Consider yield and profit when choosing a seeding rate

A uniform early-established canola stand of five to eight plants per square foot usually yields better than thinner, later or uneven stands. In a meta-analysis of more recent Western Canadian studies on hybrid canola, Murray Hartman, oilseeds specialist with Alberta Agriculture, found that, overall, hybrid canola achieved 95 per cent of its yield potential with six to eight plants per square foot, 90 per cent of its yield potential with three to four plants per square foot and 85 per cent at two to three plants per square foot. Fewer plants than that and yield potential can drop dramatically.

Click to enlarge. This is the yield-by-seeding-rate graph based on Murray Hartman’s meta-analysis of more recent Western Canadian studies on hybrid canola. For each study included in the analysis, the top yield result is placed on the 100% line. From there, each plot result is converted to percentage of top yield for the site and placed on the graph as a single dot. The black curved line represents the typical yield results for each plant count. (50 plants per square metre is roughly five plants per square foot.)

A target of five to eight plants per square foot allows for the loss of a couple of plants to frost, insects or other establishment threats while maintaining yield potential. This seeding rate is extra insurance to reduce risk. This target density range is also wide enough to allow for some uncertainty due to emergence percentage and seed size variations within a seed lot.

Here are the economic considerations for five to eight versus two to three plants per square foot.

Seed cost. Assuming 60 per cent seed survival, 5g/1,000 seed size and $12 per pound seed cost, seeding to target five to eight plants per square will cost $48.00 to $76.80 per acre. With the same parameters, seeding to target two to three plants per square foot will cost $19.20 to $28.80 per acre. The difference between mid-points of the two targets would be around $35 to $40 per acre. Try to think beyond the immediate seed savings and remember that extra plants = extra insurance. Use the Canola Calculator to run your own numbers.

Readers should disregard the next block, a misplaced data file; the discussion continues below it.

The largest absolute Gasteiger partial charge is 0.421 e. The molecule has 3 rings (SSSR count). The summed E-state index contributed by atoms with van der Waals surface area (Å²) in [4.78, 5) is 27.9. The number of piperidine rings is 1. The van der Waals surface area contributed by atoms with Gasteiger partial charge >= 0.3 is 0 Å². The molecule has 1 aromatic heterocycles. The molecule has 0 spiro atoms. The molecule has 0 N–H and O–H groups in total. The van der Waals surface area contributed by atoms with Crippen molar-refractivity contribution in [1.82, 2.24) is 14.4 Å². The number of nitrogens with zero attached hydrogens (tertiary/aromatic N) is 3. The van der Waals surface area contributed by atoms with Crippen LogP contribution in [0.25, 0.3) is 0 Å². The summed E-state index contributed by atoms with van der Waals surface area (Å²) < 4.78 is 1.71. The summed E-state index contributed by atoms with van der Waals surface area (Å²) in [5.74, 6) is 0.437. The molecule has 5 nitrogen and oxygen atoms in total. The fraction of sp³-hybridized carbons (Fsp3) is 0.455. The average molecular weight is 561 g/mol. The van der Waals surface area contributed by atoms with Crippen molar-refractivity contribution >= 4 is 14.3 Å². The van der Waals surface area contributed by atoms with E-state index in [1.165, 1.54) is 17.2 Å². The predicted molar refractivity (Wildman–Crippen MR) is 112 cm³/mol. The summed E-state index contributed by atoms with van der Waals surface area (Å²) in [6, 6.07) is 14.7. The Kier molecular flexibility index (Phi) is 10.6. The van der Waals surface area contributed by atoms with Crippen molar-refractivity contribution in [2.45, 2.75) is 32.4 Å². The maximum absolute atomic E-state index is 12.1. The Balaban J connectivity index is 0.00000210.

Yield. If the higher target achieves six plants per square foot, meta-analyses show it will achieve 95 per cent of its yield potential. (See the graph.) If the lower target achieves three plants per square foot, this will achieve 85 to 90 of its yield potential. While a lower stand can sometimes yield as much as a more dense stand, meta-analysis averages suggest the lower and more variable yield potential for the lower target basically wipes out the seed cost savings.

Lower plant stands also face other subjective factors that can reduce the profit or increase risk or both. These are subjective because they are based on varying circumstances and the true cost is harder to calculate. The following discussion is for guideline purposes only, but the dollar figures will give you a starting point for your own calculations.